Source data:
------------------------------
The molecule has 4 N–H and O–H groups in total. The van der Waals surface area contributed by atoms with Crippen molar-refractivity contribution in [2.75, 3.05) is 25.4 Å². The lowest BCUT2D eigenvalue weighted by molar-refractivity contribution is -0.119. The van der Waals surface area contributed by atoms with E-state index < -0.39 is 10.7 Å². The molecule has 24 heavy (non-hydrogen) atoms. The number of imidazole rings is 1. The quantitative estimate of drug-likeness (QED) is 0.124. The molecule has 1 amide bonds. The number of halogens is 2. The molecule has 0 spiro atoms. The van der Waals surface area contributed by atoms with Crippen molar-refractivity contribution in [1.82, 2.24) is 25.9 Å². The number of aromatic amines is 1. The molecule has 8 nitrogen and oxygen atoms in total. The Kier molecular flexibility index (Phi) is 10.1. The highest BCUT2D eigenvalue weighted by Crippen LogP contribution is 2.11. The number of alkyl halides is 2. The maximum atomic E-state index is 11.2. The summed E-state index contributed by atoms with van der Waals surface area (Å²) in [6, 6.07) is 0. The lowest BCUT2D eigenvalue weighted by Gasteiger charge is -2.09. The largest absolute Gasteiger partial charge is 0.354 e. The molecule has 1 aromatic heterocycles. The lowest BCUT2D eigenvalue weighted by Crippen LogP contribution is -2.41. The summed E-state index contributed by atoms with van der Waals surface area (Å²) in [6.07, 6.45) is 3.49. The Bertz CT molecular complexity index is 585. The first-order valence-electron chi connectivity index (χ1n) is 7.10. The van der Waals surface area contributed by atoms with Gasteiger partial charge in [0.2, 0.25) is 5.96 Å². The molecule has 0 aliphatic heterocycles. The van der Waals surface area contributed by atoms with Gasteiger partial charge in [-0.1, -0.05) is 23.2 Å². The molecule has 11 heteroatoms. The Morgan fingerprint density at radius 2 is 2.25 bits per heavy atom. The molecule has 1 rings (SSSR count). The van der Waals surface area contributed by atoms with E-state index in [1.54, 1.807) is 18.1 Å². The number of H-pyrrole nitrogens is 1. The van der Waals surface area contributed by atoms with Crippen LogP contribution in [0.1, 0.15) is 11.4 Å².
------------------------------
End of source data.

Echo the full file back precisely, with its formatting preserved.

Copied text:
The molecule has 4 N–H and O–H groups in total. The van der Waals surface area contributed by atoms with Crippen molar-refractivity contribution in [2.75, 3.05) is 25.4 Å². The lowest BCUT2D eigenvalue weighted by molar-refractivity contribution is -0.119. The van der Waals surface area contributed by atoms with E-state index < -0.39 is 10.7 Å². The molecule has 24 heavy (non-hydrogen) atoms. The number of imidazole rings is 1. The quantitative estimate of drug-likeness (QED) is 0.124. The molecule has 1 amide bonds. The number of halogens is 2. The molecule has 0 spiro atoms. The van der Waals surface area contributed by atoms with Crippen molar-refractivity contribution in [1.82, 2.24) is 25.9 Å². The number of aromatic amines is 1. The molecule has 8 nitrogen and oxygen atoms in total. The Kier molecular flexibility index (Phi) is 10.1. The highest BCUT2D eigenvalue weighted by Crippen LogP contribution is 2.11. The number of alkyl halides is 2. The maximum atomic E-state index is 11.2. The summed E-state index contributed by atoms with van der Waals surface area (Å²) in [6, 6.07) is 0. The lowest BCUT2D eigenvalue weighted by Gasteiger charge is -2.09. The largest absolute Gasteiger partial charge is 0.354 e. The molecule has 1 aromatic heterocycles. The lowest BCUT2D eigenvalue weighted by Crippen LogP contribution is -2.41. The summed E-state index contributed by atoms with van der Waals surface area (Å²) in [6.07, 6.45) is 3.49. The Bertz CT molecular complexity index is 585. The first-order valence-electron chi connectivity index (χ1n) is 7.10. The van der Waals surface area contributed by atoms with Gasteiger partial charge in [0.2, 0.25) is 5.96 Å². The molecule has 0 aliphatic heterocycles. The van der Waals surface area contributed by atoms with Gasteiger partial charge in [-0.1, -0.05) is 23.2 Å². The molecule has 11 heteroatoms. The Morgan fingerprint density at radius 2 is 2.25 bits per heavy atom. The molecule has 1 rings (SSSR count). The van der Waals surface area contributed by atoms with E-state index in [1.54, 1.807) is 18.1 Å². The number of H-pyrrole nitrogens is 1. The van der Waals surface area contributed by atoms with Crippen LogP contribution in [0.1, 0.15) is 11.4 Å².